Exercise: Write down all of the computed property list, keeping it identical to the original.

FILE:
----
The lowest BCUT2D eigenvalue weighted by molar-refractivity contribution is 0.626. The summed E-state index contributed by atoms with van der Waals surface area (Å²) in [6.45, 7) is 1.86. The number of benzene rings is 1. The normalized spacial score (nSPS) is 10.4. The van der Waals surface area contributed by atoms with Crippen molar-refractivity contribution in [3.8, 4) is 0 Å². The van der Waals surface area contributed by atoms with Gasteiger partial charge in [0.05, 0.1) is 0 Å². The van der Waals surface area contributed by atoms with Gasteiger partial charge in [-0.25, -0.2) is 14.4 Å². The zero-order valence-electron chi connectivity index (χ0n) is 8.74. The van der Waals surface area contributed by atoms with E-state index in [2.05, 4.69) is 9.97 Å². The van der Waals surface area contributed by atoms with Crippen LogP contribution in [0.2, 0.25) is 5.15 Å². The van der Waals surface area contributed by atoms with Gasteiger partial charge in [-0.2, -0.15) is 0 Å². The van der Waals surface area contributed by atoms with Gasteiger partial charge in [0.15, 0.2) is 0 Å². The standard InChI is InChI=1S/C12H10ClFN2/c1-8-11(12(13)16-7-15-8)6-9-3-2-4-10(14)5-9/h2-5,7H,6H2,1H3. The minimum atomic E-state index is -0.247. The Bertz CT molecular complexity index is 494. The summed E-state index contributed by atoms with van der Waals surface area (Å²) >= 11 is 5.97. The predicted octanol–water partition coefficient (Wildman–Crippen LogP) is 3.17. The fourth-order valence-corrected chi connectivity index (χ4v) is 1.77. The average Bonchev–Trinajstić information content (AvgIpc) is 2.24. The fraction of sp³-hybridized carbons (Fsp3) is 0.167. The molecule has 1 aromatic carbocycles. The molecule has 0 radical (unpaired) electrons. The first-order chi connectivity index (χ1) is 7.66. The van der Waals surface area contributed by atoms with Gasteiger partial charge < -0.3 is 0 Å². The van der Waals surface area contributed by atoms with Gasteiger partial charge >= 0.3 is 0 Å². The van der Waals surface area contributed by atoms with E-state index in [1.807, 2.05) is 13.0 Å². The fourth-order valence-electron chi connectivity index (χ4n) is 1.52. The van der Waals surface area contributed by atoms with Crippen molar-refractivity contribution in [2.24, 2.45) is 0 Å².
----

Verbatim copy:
The lowest BCUT2D eigenvalue weighted by molar-refractivity contribution is 0.626. The summed E-state index contributed by atoms with van der Waals surface area (Å²) in [6.45, 7) is 1.86. The number of benzene rings is 1. The normalized spacial score (nSPS) is 10.4. The van der Waals surface area contributed by atoms with Crippen molar-refractivity contribution in [3.8, 4) is 0 Å². The van der Waals surface area contributed by atoms with Gasteiger partial charge in [0.05, 0.1) is 0 Å². The van der Waals surface area contributed by atoms with Gasteiger partial charge in [-0.25, -0.2) is 14.4 Å². The zero-order valence-electron chi connectivity index (χ0n) is 8.74. The van der Waals surface area contributed by atoms with E-state index in [2.05, 4.69) is 9.97 Å². The van der Waals surface area contributed by atoms with Crippen LogP contribution in [0.2, 0.25) is 5.15 Å². The van der Waals surface area contributed by atoms with Gasteiger partial charge in [-0.2, -0.15) is 0 Å². The van der Waals surface area contributed by atoms with Gasteiger partial charge in [0.15, 0.2) is 0 Å². The standard InChI is InChI=1S/C12H10ClFN2/c1-8-11(12(13)16-7-15-8)6-9-3-2-4-10(14)5-9/h2-5,7H,6H2,1H3. The minimum atomic E-state index is -0.247. The Bertz CT molecular complexity index is 494. The summed E-state index contributed by atoms with van der Waals surface area (Å²) >= 11 is 5.97. The predicted octanol–water partition coefficient (Wildman–Crippen LogP) is 3.17. The fourth-order valence-corrected chi connectivity index (χ4v) is 1.77. The average Bonchev–Trinajstić information content (AvgIpc) is 2.24. The fraction of sp³-hybridized carbons (Fsp3) is 0.167. The molecule has 1 aromatic carbocycles. The molecule has 0 radical (unpaired) electrons. The first-order chi connectivity index (χ1) is 7.66. The van der Waals surface area contributed by atoms with Gasteiger partial charge < -0.3 is 0 Å². The van der Waals surface area contributed by atoms with Gasteiger partial charge >= 0.3 is 0 Å². The van der Waals surface area contributed by atoms with E-state index in [1.807, 2.05) is 13.0 Å². The fourth-order valence-electron chi connectivity index (χ4n) is 1.52. The van der Waals surface area contributed by atoms with Crippen molar-refractivity contribution in [2.24, 2.45) is 0 Å².